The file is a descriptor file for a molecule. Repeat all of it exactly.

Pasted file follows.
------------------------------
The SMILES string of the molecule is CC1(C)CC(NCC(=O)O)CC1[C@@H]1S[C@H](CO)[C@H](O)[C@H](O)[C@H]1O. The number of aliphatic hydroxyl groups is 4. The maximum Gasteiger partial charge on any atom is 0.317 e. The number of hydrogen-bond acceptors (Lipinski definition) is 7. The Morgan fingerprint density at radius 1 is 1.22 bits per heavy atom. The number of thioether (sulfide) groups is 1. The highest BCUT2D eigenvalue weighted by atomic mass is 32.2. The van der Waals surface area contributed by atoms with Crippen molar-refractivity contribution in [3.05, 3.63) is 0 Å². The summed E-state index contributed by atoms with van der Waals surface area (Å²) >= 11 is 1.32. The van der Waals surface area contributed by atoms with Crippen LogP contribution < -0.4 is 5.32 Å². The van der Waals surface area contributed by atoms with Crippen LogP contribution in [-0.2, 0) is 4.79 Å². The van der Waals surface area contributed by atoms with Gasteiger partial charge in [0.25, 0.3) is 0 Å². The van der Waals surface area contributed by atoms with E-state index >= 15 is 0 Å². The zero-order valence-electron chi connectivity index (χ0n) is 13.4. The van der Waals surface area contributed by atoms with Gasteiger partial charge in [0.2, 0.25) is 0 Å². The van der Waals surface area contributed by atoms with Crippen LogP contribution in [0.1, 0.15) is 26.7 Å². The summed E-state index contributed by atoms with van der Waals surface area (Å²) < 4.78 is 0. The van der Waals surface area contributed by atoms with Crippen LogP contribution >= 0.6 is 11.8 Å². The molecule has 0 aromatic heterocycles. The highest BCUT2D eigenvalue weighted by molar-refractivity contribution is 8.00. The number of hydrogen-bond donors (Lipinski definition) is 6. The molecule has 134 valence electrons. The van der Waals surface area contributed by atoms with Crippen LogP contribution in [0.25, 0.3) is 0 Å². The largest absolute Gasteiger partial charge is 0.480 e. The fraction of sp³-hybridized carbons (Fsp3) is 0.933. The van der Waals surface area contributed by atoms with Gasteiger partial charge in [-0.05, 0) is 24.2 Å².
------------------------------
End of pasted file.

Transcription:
The SMILES string of the molecule is CC1(C)CC(NCC(=O)O)CC1[C@@H]1S[C@H](CO)[C@H](O)[C@H](O)[C@H]1O. The number of aliphatic hydroxyl groups is 4. The maximum Gasteiger partial charge on any atom is 0.317 e. The number of hydrogen-bond acceptors (Lipinski definition) is 7. The Morgan fingerprint density at radius 1 is 1.22 bits per heavy atom. The number of thioether (sulfide) groups is 1. The highest BCUT2D eigenvalue weighted by atomic mass is 32.2. The van der Waals surface area contributed by atoms with Crippen molar-refractivity contribution in [3.05, 3.63) is 0 Å². The summed E-state index contributed by atoms with van der Waals surface area (Å²) >= 11 is 1.32. The van der Waals surface area contributed by atoms with Crippen LogP contribution < -0.4 is 5.32 Å². The van der Waals surface area contributed by atoms with Crippen LogP contribution in [-0.2, 0) is 4.79 Å². The van der Waals surface area contributed by atoms with Gasteiger partial charge in [0.25, 0.3) is 0 Å². The van der Waals surface area contributed by atoms with E-state index >= 15 is 0 Å². The zero-order valence-electron chi connectivity index (χ0n) is 13.4. The van der Waals surface area contributed by atoms with Gasteiger partial charge in [0.2, 0.25) is 0 Å². The van der Waals surface area contributed by atoms with Crippen LogP contribution in [0.1, 0.15) is 26.7 Å². The summed E-state index contributed by atoms with van der Waals surface area (Å²) < 4.78 is 0. The van der Waals surface area contributed by atoms with Crippen LogP contribution >= 0.6 is 11.8 Å². The molecule has 0 aromatic heterocycles. The highest BCUT2D eigenvalue weighted by molar-refractivity contribution is 8.00. The number of hydrogen-bond donors (Lipinski definition) is 6. The molecule has 134 valence electrons. The van der Waals surface area contributed by atoms with Crippen LogP contribution in [0.25, 0.3) is 0 Å². The largest absolute Gasteiger partial charge is 0.480 e. The fraction of sp³-hybridized carbons (Fsp3) is 0.933. The van der Waals surface area contributed by atoms with Gasteiger partial charge in [-0.05, 0) is 24.2 Å².